Together, we are building the world’s most prosperous and inclusive society. We are lifting up citizens of every race, color, religion, and creed. We are bringing hope to forgotten communities. And more Americans are working today — 160 million. A little bit short. Just a little bit. One hundred and sixty million. We’ve never been even close — than ever before. Think of it: More Americans are working today — almost 160 million — than ever before. Our unemployment numbers are the best in the history of our country. (Applause.)
A more specific number and numbers that you hear me say, if you listen: African American, Asian American, Hispanic American — the best unemployment numbers in the history of our country. Women — best in 71 years. Sorry. We’ll have you there soon. Soon, it will be “historic.” I have to apologize to the women; it’s only 71 years.
But the best unemployment numbers, we have — we’re doing things that nobody thought possible. We’re setting records that nobody thought achievable.
And to give former prisoners a second chance at life, which so many people in this room have worked on for so long — (applause) — we passed criminal justice reform into law, and I signed it nine months ago.
And it’s proving more and more that America is indeed a nation that believes in redemption. What’s happened with prisoners is a miracle. Prisoners would come out and nobody would give them a job. And oftentimes, most of the time — almost all of the time — they’d go back into prison. They’d get caught doing something bad. They had no money. They had no hope. They had no job. Now they’re coming out into a booming economy. And employers are hiring them, and to a certain extent, maybe because they’re having a hard time getting people.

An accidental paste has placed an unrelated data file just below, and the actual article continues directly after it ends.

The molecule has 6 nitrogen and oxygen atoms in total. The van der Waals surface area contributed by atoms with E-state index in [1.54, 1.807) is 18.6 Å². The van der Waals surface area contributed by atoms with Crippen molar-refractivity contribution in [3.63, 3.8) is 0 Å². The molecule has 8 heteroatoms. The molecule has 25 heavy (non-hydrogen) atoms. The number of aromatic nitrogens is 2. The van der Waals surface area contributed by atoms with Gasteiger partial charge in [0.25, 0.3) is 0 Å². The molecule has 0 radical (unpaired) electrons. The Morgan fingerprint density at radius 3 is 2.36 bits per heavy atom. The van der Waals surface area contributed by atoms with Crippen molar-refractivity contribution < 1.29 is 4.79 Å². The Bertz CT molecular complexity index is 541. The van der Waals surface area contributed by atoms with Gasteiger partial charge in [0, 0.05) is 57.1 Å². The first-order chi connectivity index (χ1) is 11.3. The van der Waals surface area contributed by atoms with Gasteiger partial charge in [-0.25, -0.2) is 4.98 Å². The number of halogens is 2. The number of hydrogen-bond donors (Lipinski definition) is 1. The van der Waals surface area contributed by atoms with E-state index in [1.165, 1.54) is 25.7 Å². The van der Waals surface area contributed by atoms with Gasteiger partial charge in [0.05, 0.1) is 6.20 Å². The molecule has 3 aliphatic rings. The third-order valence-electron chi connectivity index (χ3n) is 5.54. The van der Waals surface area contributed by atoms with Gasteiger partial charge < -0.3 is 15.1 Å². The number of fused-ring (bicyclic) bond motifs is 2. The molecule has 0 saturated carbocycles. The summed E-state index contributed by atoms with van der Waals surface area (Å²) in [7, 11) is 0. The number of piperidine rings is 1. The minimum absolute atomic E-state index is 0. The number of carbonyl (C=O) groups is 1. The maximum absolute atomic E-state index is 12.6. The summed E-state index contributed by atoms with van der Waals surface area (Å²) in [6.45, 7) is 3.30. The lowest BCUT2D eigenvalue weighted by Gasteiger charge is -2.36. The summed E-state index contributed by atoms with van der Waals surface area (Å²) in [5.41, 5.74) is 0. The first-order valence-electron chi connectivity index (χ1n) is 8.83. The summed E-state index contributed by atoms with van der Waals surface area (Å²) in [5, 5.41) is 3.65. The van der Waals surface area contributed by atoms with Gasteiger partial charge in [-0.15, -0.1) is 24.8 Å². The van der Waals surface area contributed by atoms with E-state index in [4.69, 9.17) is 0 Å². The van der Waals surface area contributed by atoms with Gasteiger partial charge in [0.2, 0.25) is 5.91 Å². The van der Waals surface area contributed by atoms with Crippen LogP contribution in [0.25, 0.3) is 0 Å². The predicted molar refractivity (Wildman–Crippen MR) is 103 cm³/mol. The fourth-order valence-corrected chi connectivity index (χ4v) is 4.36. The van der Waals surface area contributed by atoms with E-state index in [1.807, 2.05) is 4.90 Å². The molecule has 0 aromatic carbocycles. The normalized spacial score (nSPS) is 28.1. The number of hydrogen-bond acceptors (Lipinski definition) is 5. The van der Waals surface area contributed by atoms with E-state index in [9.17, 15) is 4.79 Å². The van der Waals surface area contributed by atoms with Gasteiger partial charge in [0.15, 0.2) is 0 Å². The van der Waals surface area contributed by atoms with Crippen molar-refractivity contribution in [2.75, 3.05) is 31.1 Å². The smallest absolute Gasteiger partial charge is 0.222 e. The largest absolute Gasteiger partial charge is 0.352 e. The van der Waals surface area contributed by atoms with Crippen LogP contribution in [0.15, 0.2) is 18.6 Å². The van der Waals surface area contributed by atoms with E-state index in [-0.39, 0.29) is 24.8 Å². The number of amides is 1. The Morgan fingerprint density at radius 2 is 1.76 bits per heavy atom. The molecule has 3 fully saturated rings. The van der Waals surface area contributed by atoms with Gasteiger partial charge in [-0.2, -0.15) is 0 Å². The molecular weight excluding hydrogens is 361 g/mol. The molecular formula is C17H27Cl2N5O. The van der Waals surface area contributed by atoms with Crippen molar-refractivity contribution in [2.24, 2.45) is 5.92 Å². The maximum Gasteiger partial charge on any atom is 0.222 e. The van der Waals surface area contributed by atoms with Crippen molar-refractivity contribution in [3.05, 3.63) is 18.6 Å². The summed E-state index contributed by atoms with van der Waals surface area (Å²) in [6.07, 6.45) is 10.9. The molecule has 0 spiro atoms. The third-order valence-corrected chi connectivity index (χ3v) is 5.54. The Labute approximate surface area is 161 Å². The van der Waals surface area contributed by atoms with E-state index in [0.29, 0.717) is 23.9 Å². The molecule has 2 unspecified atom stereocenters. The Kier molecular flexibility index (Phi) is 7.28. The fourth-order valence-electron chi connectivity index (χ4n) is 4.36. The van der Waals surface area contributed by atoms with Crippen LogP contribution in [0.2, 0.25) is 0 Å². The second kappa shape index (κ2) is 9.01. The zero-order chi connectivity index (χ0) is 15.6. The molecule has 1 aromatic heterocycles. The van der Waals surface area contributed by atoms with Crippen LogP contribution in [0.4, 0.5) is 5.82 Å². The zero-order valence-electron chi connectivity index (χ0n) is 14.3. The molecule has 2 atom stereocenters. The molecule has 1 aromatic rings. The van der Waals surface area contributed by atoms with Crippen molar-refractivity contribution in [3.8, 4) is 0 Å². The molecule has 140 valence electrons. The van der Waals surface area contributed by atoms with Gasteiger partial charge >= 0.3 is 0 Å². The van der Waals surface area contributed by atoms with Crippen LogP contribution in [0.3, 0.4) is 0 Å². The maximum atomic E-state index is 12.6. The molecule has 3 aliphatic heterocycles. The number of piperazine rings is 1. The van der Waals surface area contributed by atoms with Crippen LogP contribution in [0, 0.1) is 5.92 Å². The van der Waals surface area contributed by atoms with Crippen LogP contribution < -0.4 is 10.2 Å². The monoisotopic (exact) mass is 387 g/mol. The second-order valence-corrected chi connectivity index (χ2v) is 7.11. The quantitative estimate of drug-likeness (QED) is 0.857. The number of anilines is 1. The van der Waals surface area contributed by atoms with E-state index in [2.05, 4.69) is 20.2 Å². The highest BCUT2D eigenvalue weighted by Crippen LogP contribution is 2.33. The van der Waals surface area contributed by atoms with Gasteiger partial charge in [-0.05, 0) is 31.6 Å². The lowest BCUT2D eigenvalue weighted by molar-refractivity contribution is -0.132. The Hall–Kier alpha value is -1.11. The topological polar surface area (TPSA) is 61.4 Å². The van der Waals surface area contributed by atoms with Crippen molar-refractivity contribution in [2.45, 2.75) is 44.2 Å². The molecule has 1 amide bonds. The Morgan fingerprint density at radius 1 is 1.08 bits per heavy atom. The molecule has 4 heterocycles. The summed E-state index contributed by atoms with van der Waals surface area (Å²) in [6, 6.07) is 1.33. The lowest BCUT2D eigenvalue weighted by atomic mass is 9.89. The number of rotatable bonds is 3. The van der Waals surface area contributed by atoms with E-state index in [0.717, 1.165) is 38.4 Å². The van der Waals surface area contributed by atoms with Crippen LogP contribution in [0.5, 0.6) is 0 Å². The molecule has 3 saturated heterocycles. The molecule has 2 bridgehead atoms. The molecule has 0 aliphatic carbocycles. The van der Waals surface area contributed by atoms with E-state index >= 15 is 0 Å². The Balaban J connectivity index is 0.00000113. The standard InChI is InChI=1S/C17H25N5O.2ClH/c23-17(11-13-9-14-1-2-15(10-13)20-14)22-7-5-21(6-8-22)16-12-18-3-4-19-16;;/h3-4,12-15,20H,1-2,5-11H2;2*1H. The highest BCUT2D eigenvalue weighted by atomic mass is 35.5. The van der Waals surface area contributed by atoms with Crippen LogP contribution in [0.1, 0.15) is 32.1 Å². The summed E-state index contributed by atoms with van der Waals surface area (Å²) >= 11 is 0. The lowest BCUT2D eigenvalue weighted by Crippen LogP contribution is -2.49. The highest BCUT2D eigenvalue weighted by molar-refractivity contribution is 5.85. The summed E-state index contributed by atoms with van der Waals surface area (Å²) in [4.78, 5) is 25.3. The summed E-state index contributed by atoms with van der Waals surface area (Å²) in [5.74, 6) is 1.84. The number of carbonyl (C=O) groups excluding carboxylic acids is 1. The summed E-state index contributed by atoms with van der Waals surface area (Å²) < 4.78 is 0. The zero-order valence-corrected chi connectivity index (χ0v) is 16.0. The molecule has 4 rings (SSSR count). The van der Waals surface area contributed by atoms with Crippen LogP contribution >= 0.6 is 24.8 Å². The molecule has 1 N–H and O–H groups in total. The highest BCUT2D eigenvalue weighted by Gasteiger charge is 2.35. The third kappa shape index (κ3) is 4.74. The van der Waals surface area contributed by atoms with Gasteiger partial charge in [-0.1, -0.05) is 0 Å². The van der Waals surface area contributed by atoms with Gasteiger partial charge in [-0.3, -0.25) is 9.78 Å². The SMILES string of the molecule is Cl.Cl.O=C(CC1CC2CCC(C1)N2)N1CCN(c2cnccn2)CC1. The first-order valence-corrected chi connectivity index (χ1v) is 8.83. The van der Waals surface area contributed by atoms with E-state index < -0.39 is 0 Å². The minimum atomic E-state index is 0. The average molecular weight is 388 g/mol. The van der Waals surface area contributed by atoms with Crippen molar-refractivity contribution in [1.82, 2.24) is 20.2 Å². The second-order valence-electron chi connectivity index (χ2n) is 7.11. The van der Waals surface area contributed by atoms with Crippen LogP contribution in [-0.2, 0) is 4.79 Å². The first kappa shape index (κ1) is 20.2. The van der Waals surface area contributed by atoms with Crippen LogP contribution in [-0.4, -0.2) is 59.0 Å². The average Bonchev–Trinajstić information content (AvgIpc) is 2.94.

First time in our country’s history, actually, we’re running out of people. We have plants moving in by the thousands. We have car companies coming from Japan and from Germany, from lots of other places, and we need people. And employers are hiring prisoners, and they would have never done it, except for what we’ve done with criminal justice reform. But even before that, because the economy has become so powerful.
And these prisoners have done an incredible job. The employers are saying, “Why didn’t I do this 20 years ago?”